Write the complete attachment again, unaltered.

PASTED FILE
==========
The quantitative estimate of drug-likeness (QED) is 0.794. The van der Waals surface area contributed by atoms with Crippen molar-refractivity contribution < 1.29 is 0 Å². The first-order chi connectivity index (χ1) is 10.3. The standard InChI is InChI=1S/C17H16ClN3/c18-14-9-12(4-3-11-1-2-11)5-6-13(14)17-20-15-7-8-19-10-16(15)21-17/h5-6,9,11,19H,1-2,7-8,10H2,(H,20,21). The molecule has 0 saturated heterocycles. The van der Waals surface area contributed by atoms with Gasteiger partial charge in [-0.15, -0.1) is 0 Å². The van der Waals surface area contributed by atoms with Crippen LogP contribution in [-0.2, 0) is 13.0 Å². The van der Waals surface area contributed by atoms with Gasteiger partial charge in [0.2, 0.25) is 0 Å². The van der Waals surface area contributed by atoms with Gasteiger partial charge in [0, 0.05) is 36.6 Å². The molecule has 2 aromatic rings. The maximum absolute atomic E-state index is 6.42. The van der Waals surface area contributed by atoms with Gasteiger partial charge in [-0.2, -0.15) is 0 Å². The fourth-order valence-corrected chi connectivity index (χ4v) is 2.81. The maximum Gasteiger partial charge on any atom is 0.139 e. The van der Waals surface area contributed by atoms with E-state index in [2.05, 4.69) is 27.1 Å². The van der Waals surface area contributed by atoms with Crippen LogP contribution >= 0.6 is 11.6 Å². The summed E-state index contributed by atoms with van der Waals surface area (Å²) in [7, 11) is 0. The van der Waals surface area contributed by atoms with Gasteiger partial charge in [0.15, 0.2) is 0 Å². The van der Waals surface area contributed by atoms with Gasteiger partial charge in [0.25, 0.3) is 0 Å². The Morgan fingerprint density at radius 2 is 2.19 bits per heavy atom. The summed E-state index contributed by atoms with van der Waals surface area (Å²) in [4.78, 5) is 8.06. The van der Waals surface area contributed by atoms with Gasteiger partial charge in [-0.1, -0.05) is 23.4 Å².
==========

The quantitative estimate of drug-likeness (QED) is 0.794. The van der Waals surface area contributed by atoms with Crippen molar-refractivity contribution < 1.29 is 0 Å². The first-order chi connectivity index (χ1) is 10.3. The standard InChI is InChI=1S/C17H16ClN3/c18-14-9-12(4-3-11-1-2-11)5-6-13(14)17-20-15-7-8-19-10-16(15)21-17/h5-6,9,11,19H,1-2,7-8,10H2,(H,20,21). The molecule has 0 saturated heterocycles. The van der Waals surface area contributed by atoms with Gasteiger partial charge in [-0.15, -0.1) is 0 Å². The van der Waals surface area contributed by atoms with Crippen LogP contribution in [-0.2, 0) is 13.0 Å². The van der Waals surface area contributed by atoms with Gasteiger partial charge in [0.2, 0.25) is 0 Å². The van der Waals surface area contributed by atoms with Gasteiger partial charge in [0, 0.05) is 36.6 Å². The molecule has 2 aromatic rings. The maximum absolute atomic E-state index is 6.42. The van der Waals surface area contributed by atoms with Gasteiger partial charge in [-0.2, -0.15) is 0 Å². The fourth-order valence-corrected chi connectivity index (χ4v) is 2.81. The maximum Gasteiger partial charge on any atom is 0.139 e. The van der Waals surface area contributed by atoms with E-state index in [2.05, 4.69) is 27.1 Å². The van der Waals surface area contributed by atoms with Crippen LogP contribution >= 0.6 is 11.6 Å². The summed E-state index contributed by atoms with van der Waals surface area (Å²) in [7, 11) is 0. The van der Waals surface area contributed by atoms with Gasteiger partial charge in [0.15, 0.2) is 0 Å². The van der Waals surface area contributed by atoms with Gasteiger partial charge in [0.25, 0.3) is 0 Å². The Morgan fingerprint density at radius 2 is 2.19 bits per heavy atom. The summed E-state index contributed by atoms with van der Waals surface area (Å²) in [4.78, 5) is 8.06. The van der Waals surface area contributed by atoms with Gasteiger partial charge in [-0.1, -0.05) is 23.4 Å².